Why does Microsoft’s Windows 7ista cost so much?

“Why does Windows cost so much?” Bob Cringely writes for I, Cringely. “I know why.”

Cringely writes, “For a stark contrast, compare Windows 7 with OS X 10.6 Snow Leopard, its would-be competitor. I won’t get into the argument over which OS sees the other as competition, maybe they both do. In the marketplace, however, the upgrade version of Snow Leopard costs $49.95 ($99.95 for a five-machine family pack) while there are twenty different versions of Windows 7 to choose from with the most popular (Windows 7 Home Premium) priced at $119.95.”

MacDailyNews Note: Mac OS X Snow Leopard actually costs just US$29 for a single user upgrade and $49 for a 5-user family pack.

Cringely writes, “Is Windows 7 really worth $70 more than Snow Leopard?”

MacDailyNews Note: Make that $90.95 more, Bob.

Cringely continues, “The better question to ask is why Microsoft decided to set the price point where they did? And the answer to that one is quite simple: Microsoft doesn’t actually want you to upgrade to Windows 7 at all. Microsoft wants you to buy a new Windows 7 PC instead.”

Read the full article here.

[Thanks to MacDailyNews Reader “Fred Mertz” for the heads up.]

41 Comments

  1. That article misses out one good point: Microsoft have just been beaten in price for arguably the most significant (obviously not the greatest) amount ever, so all who think they’re cheaper have got nowhere to go now, and thus they’ll lose customers, proving they have no plans to expand their user base, meaning that it’s just going to be Ballmer and Loonies from now on, and there you go, that’s my point (and longest sentence ever). In other words, they’re going even more down the drain.

  2. Well, gosh I thought Mac OS X was so cheap because it’s an “upgrade” to Mac hardware (refering to all of the Psystar story comments). Microsoft relies on 3rd party hardware so naturally they need to charge more.

    Mac OS X is a loss leader.

  3. If that is true I would say they just made a big mistake. Time to pick-up more AAPL now that it is back under $200. Apparently “up-grading” to Windows 7 can get pretty hairy, is that part of the plan to get new PC purchases. Microsoft sure under estimates the public’s ability to get it.

  4. It was clear years ago that Windows is now the most expensive OS out there. That wasn’t always the case.

    Earlier Microsoft OSes like DOS cost $50 or so (Digital Research cost more), the first Windows $100 or so. But in those days, Interactive UNIX and Xenix cost close to $1,000. The early versions of Solaris X86 in the ’90s cost a few hundred.

    But as each version of Windows has gotten ever more expensive (and diverse), the alternatives have gone DOWN in price. Packaged versions of Solaris and Linux are less than $50, while downloadable images are often free.

    Consider also that in the early days of the personal computer – which typically cost thousands of dollars – the Microsoft component was among its least significant cost drivers. Today it’s one of the most significant.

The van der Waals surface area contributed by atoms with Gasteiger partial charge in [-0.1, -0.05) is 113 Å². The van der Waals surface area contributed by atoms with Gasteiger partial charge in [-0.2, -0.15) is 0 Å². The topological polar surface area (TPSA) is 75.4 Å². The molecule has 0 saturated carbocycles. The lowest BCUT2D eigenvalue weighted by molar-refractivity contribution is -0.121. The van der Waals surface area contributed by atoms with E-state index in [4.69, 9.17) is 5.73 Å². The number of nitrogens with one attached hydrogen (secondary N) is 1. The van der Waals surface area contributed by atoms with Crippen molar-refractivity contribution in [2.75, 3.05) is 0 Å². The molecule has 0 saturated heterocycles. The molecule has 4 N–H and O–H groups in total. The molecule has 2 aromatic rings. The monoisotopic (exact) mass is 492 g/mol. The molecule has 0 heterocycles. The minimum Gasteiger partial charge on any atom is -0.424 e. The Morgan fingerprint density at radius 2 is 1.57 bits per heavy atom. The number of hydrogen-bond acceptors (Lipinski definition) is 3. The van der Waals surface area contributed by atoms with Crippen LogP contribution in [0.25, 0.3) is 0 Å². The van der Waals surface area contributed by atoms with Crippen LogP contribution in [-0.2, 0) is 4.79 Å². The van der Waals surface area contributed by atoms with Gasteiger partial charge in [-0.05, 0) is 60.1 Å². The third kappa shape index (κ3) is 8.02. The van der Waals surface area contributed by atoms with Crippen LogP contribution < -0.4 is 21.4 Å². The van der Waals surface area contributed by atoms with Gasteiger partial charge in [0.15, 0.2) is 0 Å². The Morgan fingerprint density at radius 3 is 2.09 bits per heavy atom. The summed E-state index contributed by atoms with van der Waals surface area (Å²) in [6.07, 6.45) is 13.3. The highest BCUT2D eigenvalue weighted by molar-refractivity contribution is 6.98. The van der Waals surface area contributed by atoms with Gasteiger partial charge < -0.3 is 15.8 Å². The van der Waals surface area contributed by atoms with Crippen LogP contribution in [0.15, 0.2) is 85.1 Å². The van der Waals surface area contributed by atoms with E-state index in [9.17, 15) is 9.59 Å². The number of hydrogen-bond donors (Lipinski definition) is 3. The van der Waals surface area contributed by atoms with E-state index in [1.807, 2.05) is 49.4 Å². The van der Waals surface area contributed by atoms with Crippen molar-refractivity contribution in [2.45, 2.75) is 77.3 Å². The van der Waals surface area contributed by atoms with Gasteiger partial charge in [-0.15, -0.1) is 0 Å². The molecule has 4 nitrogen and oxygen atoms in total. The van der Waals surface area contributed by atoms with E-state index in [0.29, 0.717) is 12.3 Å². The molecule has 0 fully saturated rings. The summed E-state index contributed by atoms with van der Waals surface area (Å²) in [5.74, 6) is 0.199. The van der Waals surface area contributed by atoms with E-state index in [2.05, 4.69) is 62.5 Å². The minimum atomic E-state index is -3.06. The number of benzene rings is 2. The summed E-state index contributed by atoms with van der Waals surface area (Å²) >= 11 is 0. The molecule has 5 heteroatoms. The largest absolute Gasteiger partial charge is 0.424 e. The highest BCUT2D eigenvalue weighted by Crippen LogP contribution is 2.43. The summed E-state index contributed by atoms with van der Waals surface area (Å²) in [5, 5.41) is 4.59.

5. “And the answer to that one is quite simple: Microsoft doesn’t actually want you to upgrade to Windows 7 at all,” Cringely writes. “Microsoft wants you to buy a new Windows 7 PC instead.”

    Microsoft sells each OEM copy of Windows for about $40. That $40 is pure revenue.

    When they sell a physical disk to people for a higher price, they have manufacturing costs, distribution costs, and profit to be distributed to various middle-men. And you have the hassles of the upgrading process not working for many, with the attendant angry customers. Never mind.

    Microsoft has always seen their customers as being large corporations, not individuals.

  6. Cringely writes, “For a stark contrast, compare Windows 7 with OS X 10.6 Snow Leopard, its would-be competitor.” followed by “I won’t get into … which OS sees the other as competition”. Say, WHAT?
    There are, at the moment, three competitors for use as an OS on your PC. Windows is way ahead, OSX follows, and Linux trails the field. Just what is this “would-be” cruft? And, if MSFT didn’t see OSX as “competition”, why do they spend so much time and energy playing catch-up to Apple’s technology?
    He DID get it right when he said: “Microsoft doesn’t actually want you to upgrade to Windows 7 at all,” Cringely writes. “Microsoft wants you to buy a new Windows 7 PC instead.”. But he may have misunderstood the reasoning. MSFT wants people to buy bigger/better PCs that will actually run the new OS without stumbling and generally “behaving badly”.

  7. Windows costs more because Microsoft is a software-only company. Snow Leopard costs less because it is not a separate product so much as it is a feature of another product with a higher margin than software.

  8. MIcrosoft wants people to buy a new PC because that will just further lock them into their platform. Not many people are going to buy a Windows PC and then switch to a Mac after realizing what a dud Windows 7 continues to be. If they simply did an upgrade, then there’d be less of an investment to get thrown away.

  9. “Windows costs more because Microsoft is a software-only company. Snow Leopard costs less because it is not a separate product so much as it is a feature of another product with a higher margin than software.”

    What the heck are you talking about? There is no product with a higher margin than software, as there are virtually no incremental costs of production for each unit sold.

    All you have to do is look at the gross margins of Apple and MS. Apple’s margins are about 36% (including software sales, which push up the average), while microsoft’s are 78%.

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